Why in a cheap food paradise, some Singaporeans are still going hungry
A cleaner unable to work, a family with a 4-room flat, a single dad in debt – those experiencing food insecurity are more diverse than you think. Here’s what they’re going through, in the first of a 2-part special report.
*This story has been updated to reflect clarifications from the Ministry of Social And Family Development (MSF) to provide information on some of the profiles who are its current and past SSO clients.
SINGAPORE: Rice, hot water and salt to taste. Shanger Pannerchelvam remembers a time when these were the only ingredients his family could afford for dinner. He was only 12 years old.
His mother had to stop work as a cleaner at a condominium when artery disease affected her legs. One year later, his father fell into clinical depression and left his fast-food job. Just like that, the family had no breadwinner.
Like most adolescent boys, Shanger had a burgeoning appetite - which a small bowl of porridge was unable to satisfy. “I was full of anger as I ate. I’d think to myself, why must I eat this?” he recalled.
After dinner, he’d go to sleep. “There was nothing I could do about it. I slept so that I wouldn’t feel any emotions.”
That was his only meal of the day. In the morning, he’d go to school with an empty stomach, fighting hunger pangs through recess because he’d given his S$1 school meal voucher to his 8-year-old brother.
“He had his own coupon but it wasn’t enough. He was always hungry also,” said Shanger, now 22.
The family of four was given help with the bills, and food rations. But the latter wasn’t enough. The brothers resorted to begging for money from strangers after school.
“We’d give the ‘poor thing’ face, say our Ez-link cards had no money and we couldn’t get home,” said Shanger.
“We would ask for a dollar each for transport. Then we’d use this to buy a plate of chicken rice to share.”
HUNGER IN A FOOD SECURE NATION
A simple dish like chicken rice is also a luxury to 55-year-old Azhar Ibad. It’s a S$2 meal he can afford to have only once a week.
The rest of the time, it’s instant noodles for the cleaning supervisor, who has been unable to work for a year due to growing weakness in his limbs that doctors suspect might be Parkinson’s disease.
While he waits for his ComCare assistance to be renewed, his kitchen cabinet is filled with packets of Maggi, cereal and Milo. “If I feel my stomach full, okay already. No choice,” he said. “I eat this to survive.”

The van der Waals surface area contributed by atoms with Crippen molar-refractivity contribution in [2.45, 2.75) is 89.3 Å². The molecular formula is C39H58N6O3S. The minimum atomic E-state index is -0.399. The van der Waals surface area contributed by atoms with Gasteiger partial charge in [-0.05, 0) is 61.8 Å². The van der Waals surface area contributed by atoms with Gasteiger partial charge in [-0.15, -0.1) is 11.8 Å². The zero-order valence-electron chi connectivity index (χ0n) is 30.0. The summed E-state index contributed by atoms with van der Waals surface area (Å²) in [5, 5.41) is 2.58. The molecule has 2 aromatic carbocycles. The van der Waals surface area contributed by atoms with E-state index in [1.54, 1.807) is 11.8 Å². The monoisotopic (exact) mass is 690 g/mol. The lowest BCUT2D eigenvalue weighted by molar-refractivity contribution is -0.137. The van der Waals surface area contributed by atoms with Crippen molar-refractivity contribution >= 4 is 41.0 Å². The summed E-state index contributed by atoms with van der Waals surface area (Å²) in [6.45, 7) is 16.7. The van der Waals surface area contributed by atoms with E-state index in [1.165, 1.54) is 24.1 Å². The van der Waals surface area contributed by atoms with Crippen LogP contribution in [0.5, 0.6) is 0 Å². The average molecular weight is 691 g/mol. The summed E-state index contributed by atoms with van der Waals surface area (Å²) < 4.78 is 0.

In a food paradise like Singapore, where cheap eats abound around almost every street corner, why are instant noodles a staple and emblem of resignation for some?
What makes putting food on the table a struggle for them, in a nation ranked No 1 on The Economist Intelligence Unit’s Global Food Security Index in December 2019?
There is no national data on the extent of food insecurity in Singapore. But aside from the index (which used gauges like affordability, availability, quality and safety of food), there are at least two other indicative reports.
Some 4.1 per cent of Singaporeans faced moderate to severe food insecurity between 2016 and 2018, according to the State of Food Security and Nutrition in the World 2019 report by the United Nations.
The report took into account both survey responses and country-level data such as food consumption and availability. (By comparison, the figure was 5.4 per cent for South Korea, 8.1 per cent for Indonesia and 13.4 per cent for Australia.)
Locally, a study conducted by the Lien Centre for Social Innovation at the Singapore Management University (SMU) surveyed 236 Singaporeans in four low-income neighbourhoods being served by food support groups. It found that nearly 1 in 5 participants in these areas reported severe food insecurity in 2018.
“It was surprising because in a country like Singapore, where the stereotype is that there is no hunger, we were expecting to find just a handful of people,” said SMU associate professor of political science John Donaldson, while stressing that the findings didn’t represent Singapore as a whole.
To be severely food insecure means being in the shoes of someone like Shanger – not knowing where your next meal is coming from, having to skip one, or even go an entire day without eating.
But more generally, food insecurity refers to cases like Azhar’s: The lack of access to sufficient, safe and nutritious food, due to financial or physical constraints.
In other words, being food secure “is not just about being fed, because you can eat instant noodles every day,” said Nichol Ng, co-founder of The Food Bank Singapore. “But that doesn’t provide you with the nutrition.”
As to why food insecurity exists – ‘poverty’ is the too-easy answer to give.
Yet, 27 per cent of participants in the Lien Centre survey had household incomes of S$2,000 or more. (Eligibility for ComCare assistance cuts off at S$1,900 household income or S$650 per capita income.)
Nor is Singapore short of safety nets for those in need: From Government schemes such as ComCare and the Silver Support Scheme, to the efforts of a plethora of social service agencies, charities, religious organisations, grassroots groups, and community do-gooders.
So why, then, do some fall through the cracks? And who are they?
As CNA Insider discovered – after tracking vulnerable families and individuals over months, and speaking to researchers and assistance groups – those who experience food insecurity are a surprisingly diverse group: One that can’t be defined by housing type, family size, age, or income group alone.
WATCH: Hunger in Singapore - the documentary, part 1 (20:08)
BEYOND THE ELDERLY POOR